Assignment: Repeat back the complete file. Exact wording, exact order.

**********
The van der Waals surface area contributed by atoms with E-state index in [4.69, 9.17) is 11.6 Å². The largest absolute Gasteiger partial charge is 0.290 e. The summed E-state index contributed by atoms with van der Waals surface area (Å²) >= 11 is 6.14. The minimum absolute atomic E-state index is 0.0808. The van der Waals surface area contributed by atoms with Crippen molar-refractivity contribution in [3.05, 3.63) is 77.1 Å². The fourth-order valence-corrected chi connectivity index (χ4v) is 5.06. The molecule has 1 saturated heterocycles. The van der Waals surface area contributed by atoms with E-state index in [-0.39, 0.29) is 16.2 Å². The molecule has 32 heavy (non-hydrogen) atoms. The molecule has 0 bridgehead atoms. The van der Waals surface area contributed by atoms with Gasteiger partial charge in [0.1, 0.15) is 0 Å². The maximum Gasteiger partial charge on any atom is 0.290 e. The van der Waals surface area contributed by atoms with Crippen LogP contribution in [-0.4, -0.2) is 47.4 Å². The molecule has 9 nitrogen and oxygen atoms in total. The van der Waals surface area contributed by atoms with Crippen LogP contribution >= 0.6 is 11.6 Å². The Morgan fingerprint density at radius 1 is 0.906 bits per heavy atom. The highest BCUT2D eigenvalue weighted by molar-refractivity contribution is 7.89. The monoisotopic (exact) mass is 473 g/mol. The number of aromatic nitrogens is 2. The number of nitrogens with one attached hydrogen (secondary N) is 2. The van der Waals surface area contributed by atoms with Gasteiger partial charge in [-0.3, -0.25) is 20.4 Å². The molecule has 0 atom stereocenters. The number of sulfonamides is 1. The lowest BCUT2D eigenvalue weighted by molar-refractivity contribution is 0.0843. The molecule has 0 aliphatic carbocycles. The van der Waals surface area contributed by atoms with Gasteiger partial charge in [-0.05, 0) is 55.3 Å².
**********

The van der Waals surface area contributed by atoms with E-state index in [4.69, 9.17) is 11.6 Å². The largest absolute Gasteiger partial charge is 0.290 e. The summed E-state index contributed by atoms with van der Waals surface area (Å²) >= 11 is 6.14. The minimum absolute atomic E-state index is 0.0808. The van der Waals surface area contributed by atoms with Crippen molar-refractivity contribution in [3.05, 3.63) is 77.1 Å². The fourth-order valence-corrected chi connectivity index (χ4v) is 5.06. The molecule has 1 saturated heterocycles. The van der Waals surface area contributed by atoms with E-state index in [-0.39, 0.29) is 16.2 Å². The molecule has 32 heavy (non-hydrogen) atoms. The molecule has 0 bridgehead atoms. The van der Waals surface area contributed by atoms with Gasteiger partial charge in [0.1, 0.15) is 0 Å². The maximum Gasteiger partial charge on any atom is 0.290 e. The van der Waals surface area contributed by atoms with Crippen LogP contribution in [-0.4, -0.2) is 47.4 Å². The molecule has 9 nitrogen and oxygen atoms in total. The van der Waals surface area contributed by atoms with Crippen LogP contribution >= 0.6 is 11.6 Å². The Morgan fingerprint density at radius 1 is 0.906 bits per heavy atom. The highest BCUT2D eigenvalue weighted by molar-refractivity contribution is 7.89. The monoisotopic (exact) mass is 473 g/mol. The number of aromatic nitrogens is 2. The number of nitrogens with one attached hydrogen (secondary N) is 2. The van der Waals surface area contributed by atoms with Gasteiger partial charge in [-0.3, -0.25) is 20.4 Å². The molecule has 0 atom stereocenters. The number of sulfonamides is 1. The lowest BCUT2D eigenvalue weighted by molar-refractivity contribution is 0.0843. The molecule has 0 aliphatic carbocycles. The van der Waals surface area contributed by atoms with Gasteiger partial charge in [-0.05, 0) is 55.3 Å².